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Thursday, October 7, 2010

Why you should NOT use the Seam Application Framework

NOT TO BE CONFUSED WITH SEAM, WHICH IS AWESOME!

I am a very experienced Seam user. I have used Seam daily now for almost 3 years.

In this blog post, I will try to convince you to avoid the Seam Application Framework, and truly understanding when it should be used, and when it shouldn't.

What is Seam Application Framework?
 Seam in Action says: "Seam is an application framework for Java EE. It provides a container that manages components and leverage's those components to tie the layers of an enterprise Java application together. Nestled within the Seam code base lies a handful of classes that comprise the Seam Application Framework. This "framework within a framework" is a specialized collection of component templates that effortlessly blanket the programming requirements of garden-variety web applications. Such tasks include performing create,read,update and delete (CRUD) operations on entity instances;querying for data; and developing JSF page controllers. You may be hesitant to give this spattering of classes much notice, but I assure you that they'll carry you a long way."

According to Dan Allen, he is encouraging you to check this "framework within a framework" out. However, though he is right, that there are benefits with this framework, I will prove that there are far more disadvantages than advantages and that he should have rewritten the last line to include that the framework is only really useful for small CRUD applications, and not something to leverage and build upon.

Way too many people are using this framework
If you have a look at the Seamframework.org forums, you will see tons of questions from people having problems and issues with the Seam Application Framework. Either a lot of people are developing small CRUD based applications, or there is a growing misconception about Seam and Seam Application Framework.

There are many people that are confused about this notion. They think that Seam == Seam Application Framework, and that they have to use it. And who can blame them? The seam-gen utility is a fantastic way of getting you quickly started. However, I have always encouraged people to only use the create-project and generate-entities part of the utility, and not the generate-ui part of it, this because most people I have talked with, are not developing small CRUD based applications, but rather medium sized enterprise apps, but since you get the Seam Application Framework for free, it is quite easy to extend and use it.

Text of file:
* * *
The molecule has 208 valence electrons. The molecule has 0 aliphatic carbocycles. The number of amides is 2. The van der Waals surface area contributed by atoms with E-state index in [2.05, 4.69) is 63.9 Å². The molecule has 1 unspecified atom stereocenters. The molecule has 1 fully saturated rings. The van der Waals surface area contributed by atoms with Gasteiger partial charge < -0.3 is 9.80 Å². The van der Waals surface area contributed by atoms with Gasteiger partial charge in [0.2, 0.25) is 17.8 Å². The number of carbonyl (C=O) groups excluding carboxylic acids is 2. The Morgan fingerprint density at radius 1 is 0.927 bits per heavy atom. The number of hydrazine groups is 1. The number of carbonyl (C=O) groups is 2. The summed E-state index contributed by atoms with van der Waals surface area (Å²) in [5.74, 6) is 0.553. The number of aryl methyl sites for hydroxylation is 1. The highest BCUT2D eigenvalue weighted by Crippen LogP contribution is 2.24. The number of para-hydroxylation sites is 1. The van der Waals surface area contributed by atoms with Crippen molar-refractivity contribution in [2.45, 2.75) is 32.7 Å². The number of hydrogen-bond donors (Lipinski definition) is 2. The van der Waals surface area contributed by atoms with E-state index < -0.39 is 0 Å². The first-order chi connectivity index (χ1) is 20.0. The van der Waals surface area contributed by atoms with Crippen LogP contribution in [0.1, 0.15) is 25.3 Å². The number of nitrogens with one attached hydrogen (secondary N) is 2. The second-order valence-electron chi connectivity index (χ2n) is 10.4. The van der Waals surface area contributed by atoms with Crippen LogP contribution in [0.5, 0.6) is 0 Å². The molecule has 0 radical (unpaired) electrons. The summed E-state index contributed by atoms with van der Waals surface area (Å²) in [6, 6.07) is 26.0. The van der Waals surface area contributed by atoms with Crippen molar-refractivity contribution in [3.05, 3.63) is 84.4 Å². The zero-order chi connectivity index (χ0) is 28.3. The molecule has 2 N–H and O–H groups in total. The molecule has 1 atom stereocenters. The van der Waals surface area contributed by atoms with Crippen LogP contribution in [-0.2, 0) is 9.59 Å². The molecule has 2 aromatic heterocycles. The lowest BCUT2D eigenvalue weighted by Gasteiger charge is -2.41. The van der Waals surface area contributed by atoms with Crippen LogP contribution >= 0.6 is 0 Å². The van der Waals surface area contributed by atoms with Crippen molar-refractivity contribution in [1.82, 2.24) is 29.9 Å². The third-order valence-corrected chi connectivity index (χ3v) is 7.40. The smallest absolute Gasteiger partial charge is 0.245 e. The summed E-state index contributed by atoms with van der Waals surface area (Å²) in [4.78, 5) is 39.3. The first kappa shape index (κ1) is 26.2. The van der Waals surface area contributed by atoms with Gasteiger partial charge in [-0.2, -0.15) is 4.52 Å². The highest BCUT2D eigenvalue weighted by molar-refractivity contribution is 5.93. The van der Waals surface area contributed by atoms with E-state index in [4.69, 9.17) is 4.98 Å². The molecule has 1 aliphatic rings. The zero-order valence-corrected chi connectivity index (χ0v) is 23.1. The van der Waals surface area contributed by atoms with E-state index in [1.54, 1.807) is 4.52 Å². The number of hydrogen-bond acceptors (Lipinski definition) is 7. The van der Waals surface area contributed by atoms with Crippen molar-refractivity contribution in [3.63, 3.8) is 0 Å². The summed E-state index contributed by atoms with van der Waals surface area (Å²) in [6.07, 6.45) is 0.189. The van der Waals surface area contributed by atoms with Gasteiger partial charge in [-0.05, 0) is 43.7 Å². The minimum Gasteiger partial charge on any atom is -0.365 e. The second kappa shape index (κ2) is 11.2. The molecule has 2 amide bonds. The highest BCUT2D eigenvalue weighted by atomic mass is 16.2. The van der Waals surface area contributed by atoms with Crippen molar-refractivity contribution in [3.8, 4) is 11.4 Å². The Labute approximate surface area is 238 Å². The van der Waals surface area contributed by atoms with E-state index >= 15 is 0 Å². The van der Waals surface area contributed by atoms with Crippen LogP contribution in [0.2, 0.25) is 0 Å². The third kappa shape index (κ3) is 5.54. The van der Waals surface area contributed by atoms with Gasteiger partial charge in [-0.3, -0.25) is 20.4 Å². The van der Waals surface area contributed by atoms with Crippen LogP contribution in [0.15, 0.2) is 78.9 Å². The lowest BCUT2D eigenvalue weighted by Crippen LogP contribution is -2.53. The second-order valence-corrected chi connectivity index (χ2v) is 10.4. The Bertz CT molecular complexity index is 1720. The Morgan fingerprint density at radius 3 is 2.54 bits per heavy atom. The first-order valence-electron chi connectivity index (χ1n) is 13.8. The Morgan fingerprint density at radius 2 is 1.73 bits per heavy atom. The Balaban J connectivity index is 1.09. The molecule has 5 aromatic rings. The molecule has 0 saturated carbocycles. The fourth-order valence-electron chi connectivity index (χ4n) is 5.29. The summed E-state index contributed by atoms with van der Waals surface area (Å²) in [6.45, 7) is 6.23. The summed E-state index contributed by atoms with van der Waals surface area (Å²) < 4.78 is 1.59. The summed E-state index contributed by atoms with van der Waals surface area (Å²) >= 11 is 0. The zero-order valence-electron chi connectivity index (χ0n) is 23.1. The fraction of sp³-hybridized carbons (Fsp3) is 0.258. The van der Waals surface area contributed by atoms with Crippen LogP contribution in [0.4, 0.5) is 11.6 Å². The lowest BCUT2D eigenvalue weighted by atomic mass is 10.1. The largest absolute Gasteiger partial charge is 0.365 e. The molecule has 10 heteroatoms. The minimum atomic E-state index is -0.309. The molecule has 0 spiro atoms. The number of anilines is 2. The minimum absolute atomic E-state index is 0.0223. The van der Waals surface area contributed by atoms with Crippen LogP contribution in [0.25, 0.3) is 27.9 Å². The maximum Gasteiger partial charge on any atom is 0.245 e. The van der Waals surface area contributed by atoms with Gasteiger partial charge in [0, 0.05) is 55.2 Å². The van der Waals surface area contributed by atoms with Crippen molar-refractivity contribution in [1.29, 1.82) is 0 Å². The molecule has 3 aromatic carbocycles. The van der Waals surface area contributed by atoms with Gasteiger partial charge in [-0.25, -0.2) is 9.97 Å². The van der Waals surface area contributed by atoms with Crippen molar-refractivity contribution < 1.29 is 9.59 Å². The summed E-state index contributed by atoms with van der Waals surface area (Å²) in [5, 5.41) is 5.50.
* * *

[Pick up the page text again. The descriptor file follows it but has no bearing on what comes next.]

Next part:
PROS
I did mention that there are a few pro's about using this framework, but it depends on people truly understanding the inner workings of the framework.
  • Quick to get started
  • Excellent for small models,presentation and proof of concept
  • Great in-built pagination of lists
  • Can @Override the methods and inherit classes to extend/tweak upon the framework
If you want to visualize for your customer, boss or client, an application as a proof of concept, then it is very easy to do this using the framework. In this case you don't care so much about performance and inherited abstraction layers, but rather how quickly you can get something visual and up and running.

I also want to note, before I get spammed with comments about how wrong I am, that you can if you know what you are doing, speed things up. Details can be found here. However, this again requires some knowledge about Seam.

CONS
  • Its a bit slower
  • More abstraction which might not suit your requirements
  • More difficult to use than the plain components. You need to "learn a new framework as well as Seam"

Consider this very very simple example. We have a SystemLog, and we want to display the log.


@Entity
public class SystemLog {

    @Getter @Setter
    @Id
    @GeneratedValue
    private Long id;

    @Getter @Setter
    @NotEmpty
    private String description;

    @Getter @Setter
    @Column